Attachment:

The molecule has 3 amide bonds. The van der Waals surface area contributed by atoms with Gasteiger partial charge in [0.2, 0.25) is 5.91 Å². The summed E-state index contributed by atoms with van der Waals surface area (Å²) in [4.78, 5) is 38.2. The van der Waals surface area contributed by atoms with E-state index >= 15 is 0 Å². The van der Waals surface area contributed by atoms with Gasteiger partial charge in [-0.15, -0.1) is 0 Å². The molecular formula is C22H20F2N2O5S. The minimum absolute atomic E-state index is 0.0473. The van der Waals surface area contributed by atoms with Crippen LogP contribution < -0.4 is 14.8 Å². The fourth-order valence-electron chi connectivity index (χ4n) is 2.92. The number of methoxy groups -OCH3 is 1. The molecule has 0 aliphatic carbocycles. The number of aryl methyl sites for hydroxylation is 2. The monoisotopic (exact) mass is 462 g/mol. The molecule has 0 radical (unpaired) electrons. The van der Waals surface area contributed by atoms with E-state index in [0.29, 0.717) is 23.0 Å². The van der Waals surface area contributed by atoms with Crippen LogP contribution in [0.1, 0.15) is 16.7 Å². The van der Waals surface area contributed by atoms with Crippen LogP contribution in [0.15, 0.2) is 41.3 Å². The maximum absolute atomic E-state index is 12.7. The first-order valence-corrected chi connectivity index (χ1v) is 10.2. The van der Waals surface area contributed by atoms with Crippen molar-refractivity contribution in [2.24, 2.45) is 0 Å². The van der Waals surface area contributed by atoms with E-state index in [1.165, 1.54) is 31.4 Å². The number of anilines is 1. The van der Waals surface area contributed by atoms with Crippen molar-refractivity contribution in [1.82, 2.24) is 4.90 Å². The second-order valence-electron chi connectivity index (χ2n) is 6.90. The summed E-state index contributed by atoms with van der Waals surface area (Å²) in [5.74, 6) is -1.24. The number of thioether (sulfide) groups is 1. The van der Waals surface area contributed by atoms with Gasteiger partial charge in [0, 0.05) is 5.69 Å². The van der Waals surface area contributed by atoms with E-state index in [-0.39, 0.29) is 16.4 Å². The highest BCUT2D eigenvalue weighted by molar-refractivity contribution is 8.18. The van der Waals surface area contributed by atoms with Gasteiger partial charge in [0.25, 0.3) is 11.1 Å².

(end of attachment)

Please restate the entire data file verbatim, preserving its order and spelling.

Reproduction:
The molecule has 3 amide bonds. The van der Waals surface area contributed by atoms with Gasteiger partial charge in [0.2, 0.25) is 5.91 Å². The summed E-state index contributed by atoms with van der Waals surface area (Å²) in [4.78, 5) is 38.2. The van der Waals surface area contributed by atoms with E-state index >= 15 is 0 Å². The van der Waals surface area contributed by atoms with Gasteiger partial charge in [-0.15, -0.1) is 0 Å². The molecular formula is C22H20F2N2O5S. The minimum absolute atomic E-state index is 0.0473. The van der Waals surface area contributed by atoms with Crippen LogP contribution < -0.4 is 14.8 Å². The fourth-order valence-electron chi connectivity index (χ4n) is 2.92. The number of methoxy groups -OCH3 is 1. The molecule has 0 aliphatic carbocycles. The number of aryl methyl sites for hydroxylation is 2. The monoisotopic (exact) mass is 462 g/mol. The molecule has 0 radical (unpaired) electrons. The van der Waals surface area contributed by atoms with E-state index in [0.29, 0.717) is 23.0 Å². The van der Waals surface area contributed by atoms with Crippen LogP contribution in [0.1, 0.15) is 16.7 Å². The van der Waals surface area contributed by atoms with Crippen LogP contribution in [0.15, 0.2) is 41.3 Å². The maximum absolute atomic E-state index is 12.7. The first-order valence-corrected chi connectivity index (χ1v) is 10.2. The van der Waals surface area contributed by atoms with Crippen molar-refractivity contribution in [2.24, 2.45) is 0 Å². The van der Waals surface area contributed by atoms with E-state index in [1.165, 1.54) is 31.4 Å². The number of anilines is 1. The van der Waals surface area contributed by atoms with Crippen molar-refractivity contribution in [1.82, 2.24) is 4.90 Å². The second-order valence-electron chi connectivity index (χ2n) is 6.90. The summed E-state index contributed by atoms with van der Waals surface area (Å²) in [5.74, 6) is -1.24. The number of thioether (sulfide) groups is 1. The van der Waals surface area contributed by atoms with Gasteiger partial charge in [0, 0.05) is 5.69 Å². The van der Waals surface area contributed by atoms with E-state index in [-0.39, 0.29) is 16.4 Å². The highest BCUT2D eigenvalue weighted by molar-refractivity contribution is 8.18. The van der Waals surface area contributed by atoms with Gasteiger partial charge in [0.25, 0.3) is 11.1 Å².